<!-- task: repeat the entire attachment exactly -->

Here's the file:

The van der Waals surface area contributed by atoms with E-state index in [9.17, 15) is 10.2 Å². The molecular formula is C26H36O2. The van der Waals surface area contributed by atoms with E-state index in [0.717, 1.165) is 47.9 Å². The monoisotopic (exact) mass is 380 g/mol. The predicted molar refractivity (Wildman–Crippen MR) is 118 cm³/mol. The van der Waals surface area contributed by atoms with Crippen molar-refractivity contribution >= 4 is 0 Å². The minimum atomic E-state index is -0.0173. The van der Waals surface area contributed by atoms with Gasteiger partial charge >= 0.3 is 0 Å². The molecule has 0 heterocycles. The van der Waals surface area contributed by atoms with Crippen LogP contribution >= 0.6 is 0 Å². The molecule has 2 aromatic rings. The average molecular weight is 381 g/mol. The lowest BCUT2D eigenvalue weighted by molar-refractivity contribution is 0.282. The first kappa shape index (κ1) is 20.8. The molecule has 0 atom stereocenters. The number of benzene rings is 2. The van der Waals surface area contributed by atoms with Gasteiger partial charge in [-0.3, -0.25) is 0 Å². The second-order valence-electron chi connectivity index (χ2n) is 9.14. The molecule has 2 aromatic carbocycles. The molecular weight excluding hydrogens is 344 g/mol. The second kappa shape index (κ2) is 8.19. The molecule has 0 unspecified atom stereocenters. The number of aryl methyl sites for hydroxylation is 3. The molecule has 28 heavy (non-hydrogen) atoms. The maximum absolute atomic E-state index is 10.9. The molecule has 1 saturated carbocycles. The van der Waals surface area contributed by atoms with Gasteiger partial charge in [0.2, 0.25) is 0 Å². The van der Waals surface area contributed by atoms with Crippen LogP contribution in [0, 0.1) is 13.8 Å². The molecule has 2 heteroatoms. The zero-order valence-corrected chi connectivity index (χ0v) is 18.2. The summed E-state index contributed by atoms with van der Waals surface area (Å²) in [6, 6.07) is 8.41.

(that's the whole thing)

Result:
The van der Waals surface area contributed by atoms with E-state index in [9.17, 15) is 10.2 Å². The molecular formula is C26H36O2. The van der Waals surface area contributed by atoms with E-state index in [0.717, 1.165) is 47.9 Å². The monoisotopic (exact) mass is 380 g/mol. The predicted molar refractivity (Wildman–Crippen MR) is 118 cm³/mol. The van der Waals surface area contributed by atoms with Crippen molar-refractivity contribution >= 4 is 0 Å². The minimum atomic E-state index is -0.0173. The van der Waals surface area contributed by atoms with Gasteiger partial charge >= 0.3 is 0 Å². The molecule has 0 heterocycles. The van der Waals surface area contributed by atoms with Crippen LogP contribution >= 0.6 is 0 Å². The molecule has 2 aromatic rings. The average molecular weight is 381 g/mol. The lowest BCUT2D eigenvalue weighted by molar-refractivity contribution is 0.282. The first kappa shape index (κ1) is 20.8. The molecule has 0 atom stereocenters. The number of benzene rings is 2. The van der Waals surface area contributed by atoms with Gasteiger partial charge in [-0.3, -0.25) is 0 Å². The second-order valence-electron chi connectivity index (χ2n) is 9.14. The molecule has 2 aromatic carbocycles. The molecular weight excluding hydrogens is 344 g/mol. The second kappa shape index (κ2) is 8.19. The molecule has 0 unspecified atom stereocenters. The number of aryl methyl sites for hydroxylation is 3. The molecule has 28 heavy (non-hydrogen) atoms. The maximum absolute atomic E-state index is 10.9. The molecule has 1 saturated carbocycles. The van der Waals surface area contributed by atoms with Gasteiger partial charge in [0.2, 0.25) is 0 Å². The van der Waals surface area contributed by atoms with Crippen LogP contribution in [0, 0.1) is 13.8 Å². The molecule has 2 heteroatoms. The zero-order valence-corrected chi connectivity index (χ0v) is 18.2. The summed E-state index contributed by atoms with van der Waals surface area (Å²) in [6, 6.07) is 8.41.